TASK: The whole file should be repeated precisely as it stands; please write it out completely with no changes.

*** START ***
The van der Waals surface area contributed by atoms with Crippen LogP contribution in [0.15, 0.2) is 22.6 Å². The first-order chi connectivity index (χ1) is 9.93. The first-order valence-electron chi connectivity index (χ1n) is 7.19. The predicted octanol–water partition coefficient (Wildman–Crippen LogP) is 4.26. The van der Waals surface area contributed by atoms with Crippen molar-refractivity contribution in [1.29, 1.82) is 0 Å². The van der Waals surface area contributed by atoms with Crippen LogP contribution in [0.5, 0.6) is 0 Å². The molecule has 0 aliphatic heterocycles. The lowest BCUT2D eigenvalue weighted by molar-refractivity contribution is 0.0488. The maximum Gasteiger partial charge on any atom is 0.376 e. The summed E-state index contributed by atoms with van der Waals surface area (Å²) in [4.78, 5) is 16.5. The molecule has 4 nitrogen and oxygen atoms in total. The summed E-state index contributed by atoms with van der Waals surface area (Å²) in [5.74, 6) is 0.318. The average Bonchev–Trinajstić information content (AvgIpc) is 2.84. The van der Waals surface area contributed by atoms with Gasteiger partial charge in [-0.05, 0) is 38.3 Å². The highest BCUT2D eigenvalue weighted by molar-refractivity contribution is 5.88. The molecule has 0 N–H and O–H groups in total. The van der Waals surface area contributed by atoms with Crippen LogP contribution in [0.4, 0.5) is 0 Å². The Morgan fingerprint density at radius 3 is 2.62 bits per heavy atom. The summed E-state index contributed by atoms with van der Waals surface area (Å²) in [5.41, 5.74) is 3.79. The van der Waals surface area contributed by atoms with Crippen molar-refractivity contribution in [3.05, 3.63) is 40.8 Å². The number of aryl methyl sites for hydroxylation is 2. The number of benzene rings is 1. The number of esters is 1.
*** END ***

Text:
The van der Waals surface area contributed by atoms with Crippen LogP contribution in [0.15, 0.2) is 22.6 Å². The first-order chi connectivity index (χ1) is 9.93. The first-order valence-electron chi connectivity index (χ1n) is 7.19. The predicted octanol–water partition coefficient (Wildman–Crippen LogP) is 4.26. The van der Waals surface area contributed by atoms with Crippen molar-refractivity contribution in [1.29, 1.82) is 0 Å². The van der Waals surface area contributed by atoms with Crippen LogP contribution in [0.5, 0.6) is 0 Å². The molecule has 0 aliphatic heterocycles. The lowest BCUT2D eigenvalue weighted by molar-refractivity contribution is 0.0488. The maximum Gasteiger partial charge on any atom is 0.376 e. The summed E-state index contributed by atoms with van der Waals surface area (Å²) in [4.78, 5) is 16.5. The molecule has 4 nitrogen and oxygen atoms in total. The summed E-state index contributed by atoms with van der Waals surface area (Å²) in [5.74, 6) is 0.318. The average Bonchev–Trinajstić information content (AvgIpc) is 2.84. The van der Waals surface area contributed by atoms with Gasteiger partial charge in [-0.05, 0) is 38.3 Å². The highest BCUT2D eigenvalue weighted by molar-refractivity contribution is 5.88. The molecule has 0 N–H and O–H groups in total. The van der Waals surface area contributed by atoms with Crippen LogP contribution in [0.4, 0.5) is 0 Å². The Morgan fingerprint density at radius 3 is 2.62 bits per heavy atom. The summed E-state index contributed by atoms with van der Waals surface area (Å²) in [5.41, 5.74) is 3.79. The van der Waals surface area contributed by atoms with Crippen molar-refractivity contribution in [3.05, 3.63) is 40.8 Å². The number of aryl methyl sites for hydroxylation is 2. The number of benzene rings is 1. The number of esters is 1.